Teaching is a physical profession, one in which the body stands central, not just in the room but in the discourse around the experience and nature of teaching, (Estola & Elbaz-Luwisch, 2003). This is clear in the observations I have made in my journals from my first week of practicum, describing the actions, motions and appearance of everyone and everything in the classroom. This has carried on to so much of what I have been reading about that the questions about digital presence have largely gone unanswered in this inquiry as the physical and practical have taken precedence.
By chance I had the opportunity to participate in a project that brought the physical and practical to the forefront of my thoughts. Upgrades to the technology used in the classroom are being plotted out currently at the University, but a large part of that process included a consultation and feedback process that asked professors and instructors alike what technology they used, what worked and what did not. Throughout that process, many physical and pragmatic concerns were raised, from the simple question of how to use technology but not be tied to standing to a single spot, to how much spacing is required between students if you want group discussions to occur. This made me slowly realize that the design of the room and technology that goes into it can not only shape what style of teaching can occur, but the quality of it as well. It is not as simple as the question of using a technology if it is in the room or not, but also one of what can practically be done with a class or 150. While we aren't at those levels yet, engagement and interaction has been a concern for many pre-service teachers I have spoken to, in classrooms of 35-40 students. It also spoke to how a teacher can interact with technology in the best possible way, with a monitor at the back of the room mirroring what is being projected behind them, so that the teacher is given full range of movement while facing the class, or if it is more important to be able to hold a tablet in one hand to walk with that projects to the screen behind them. These preferential decisions both still allow the teacher to stand and face their class with the range of motion to walk as they lecture. Is that important technically speaking, to teach well? Hard to say, but instructors were clear within the process that even something as simple as walking to make eye contact with different students made a huge difference to how they teach.
Inquiry takes a different name in the business world, the independent learning seen as a definite asset, a cost effective way of delivering information and the most flexible solution for the learners. Often, online courses are the norm for large scale delivery of courses, either through videos, guided power point presentations, step by step manuals or it's smaller, less detailed cousin, a job aid that gives you the basic information to perform single tasks. It struck me then that inquiry is the norm in the business world and while there is a great push to bring it in the classroom, I have yet to see it as the norm in a classroom. Independent, lifelong learners still remain scare in our classrooms, but for success in the Support Center, it is a requirement. Allow me to qualify success as well, because in a specifically IT setting, lifelong learning is the only way to remain current, let alone move up in one's career. In environments that are less IT focused, this could be seen as less of an issue but it is becoming nearly impossible to ignore technology in any office setting. Skills simply do not stay current when it comes to technology, unless they are the skills of lifelong learning.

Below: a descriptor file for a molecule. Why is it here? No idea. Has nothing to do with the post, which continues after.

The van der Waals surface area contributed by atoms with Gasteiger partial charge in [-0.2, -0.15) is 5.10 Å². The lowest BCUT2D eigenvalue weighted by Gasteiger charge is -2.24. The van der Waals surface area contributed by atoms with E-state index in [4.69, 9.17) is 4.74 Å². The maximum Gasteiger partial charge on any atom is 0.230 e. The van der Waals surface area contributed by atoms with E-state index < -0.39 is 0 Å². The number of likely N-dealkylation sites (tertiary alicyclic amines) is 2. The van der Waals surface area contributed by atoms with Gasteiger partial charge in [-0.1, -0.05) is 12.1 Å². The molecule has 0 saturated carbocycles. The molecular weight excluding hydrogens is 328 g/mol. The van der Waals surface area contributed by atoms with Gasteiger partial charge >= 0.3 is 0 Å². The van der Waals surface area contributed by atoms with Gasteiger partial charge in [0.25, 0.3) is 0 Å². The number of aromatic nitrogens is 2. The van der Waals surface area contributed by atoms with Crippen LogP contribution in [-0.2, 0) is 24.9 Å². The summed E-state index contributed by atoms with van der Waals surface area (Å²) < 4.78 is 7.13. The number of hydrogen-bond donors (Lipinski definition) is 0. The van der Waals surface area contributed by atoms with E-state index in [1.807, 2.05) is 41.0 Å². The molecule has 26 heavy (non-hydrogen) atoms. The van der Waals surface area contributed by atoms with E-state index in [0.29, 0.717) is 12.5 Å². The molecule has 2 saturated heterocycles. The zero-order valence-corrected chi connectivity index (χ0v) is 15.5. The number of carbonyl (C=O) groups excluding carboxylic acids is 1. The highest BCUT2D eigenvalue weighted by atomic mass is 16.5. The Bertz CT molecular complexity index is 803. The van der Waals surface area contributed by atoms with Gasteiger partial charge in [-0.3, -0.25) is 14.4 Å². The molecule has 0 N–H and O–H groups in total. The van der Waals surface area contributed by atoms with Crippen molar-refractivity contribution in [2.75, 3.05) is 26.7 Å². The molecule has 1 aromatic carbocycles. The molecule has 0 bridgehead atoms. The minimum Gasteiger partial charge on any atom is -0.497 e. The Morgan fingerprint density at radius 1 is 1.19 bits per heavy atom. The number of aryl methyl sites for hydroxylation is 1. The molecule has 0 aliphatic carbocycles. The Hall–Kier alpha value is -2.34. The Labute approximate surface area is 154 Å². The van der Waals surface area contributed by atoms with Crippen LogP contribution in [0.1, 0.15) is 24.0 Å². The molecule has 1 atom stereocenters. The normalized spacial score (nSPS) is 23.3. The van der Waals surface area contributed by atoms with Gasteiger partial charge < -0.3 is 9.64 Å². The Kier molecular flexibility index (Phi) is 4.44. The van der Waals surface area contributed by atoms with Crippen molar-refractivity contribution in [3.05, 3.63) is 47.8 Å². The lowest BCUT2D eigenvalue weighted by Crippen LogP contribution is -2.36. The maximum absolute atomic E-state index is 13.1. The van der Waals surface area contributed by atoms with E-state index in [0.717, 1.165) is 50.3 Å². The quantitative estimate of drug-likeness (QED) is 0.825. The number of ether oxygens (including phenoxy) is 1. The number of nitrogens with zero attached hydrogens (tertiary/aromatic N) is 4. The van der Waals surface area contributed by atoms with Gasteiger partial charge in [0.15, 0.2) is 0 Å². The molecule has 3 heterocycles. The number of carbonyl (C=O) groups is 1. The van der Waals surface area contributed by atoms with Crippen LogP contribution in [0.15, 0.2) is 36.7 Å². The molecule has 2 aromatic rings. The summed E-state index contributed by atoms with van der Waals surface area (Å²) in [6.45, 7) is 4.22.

One interesting concern that was raised by the IT professionals in the room, was the question of if technology was not being used because it wasn't useful, or because the instructors and professors lacked knowledge and ability to use it well. The issue of support for technology has come up numerous times in seminars, with very little positive to be said about the support encountered within schools. Generally, if it wasn't working you didn't even have the correct permissions to troubleshoot it, and those classrooms don't have a ComTech emergency phone hanging on one wall. Even if the technology was being technically used correctly, there were many classrooms where the Smartboard mounted on one wall had become a glorified whiteboard and little more. The ways in which the UofC is addressing this issue made me wonder how the CBE could benefit from a similar approach. Simply putting the technology in the room is never enough.
This project has only led me to more questions though, around where technology ends and good design starts and how much educational theory and educators need to be a part of creating a truly effect teaching space. To a lifelong learner like myself, more questions are a fantastic result of a study.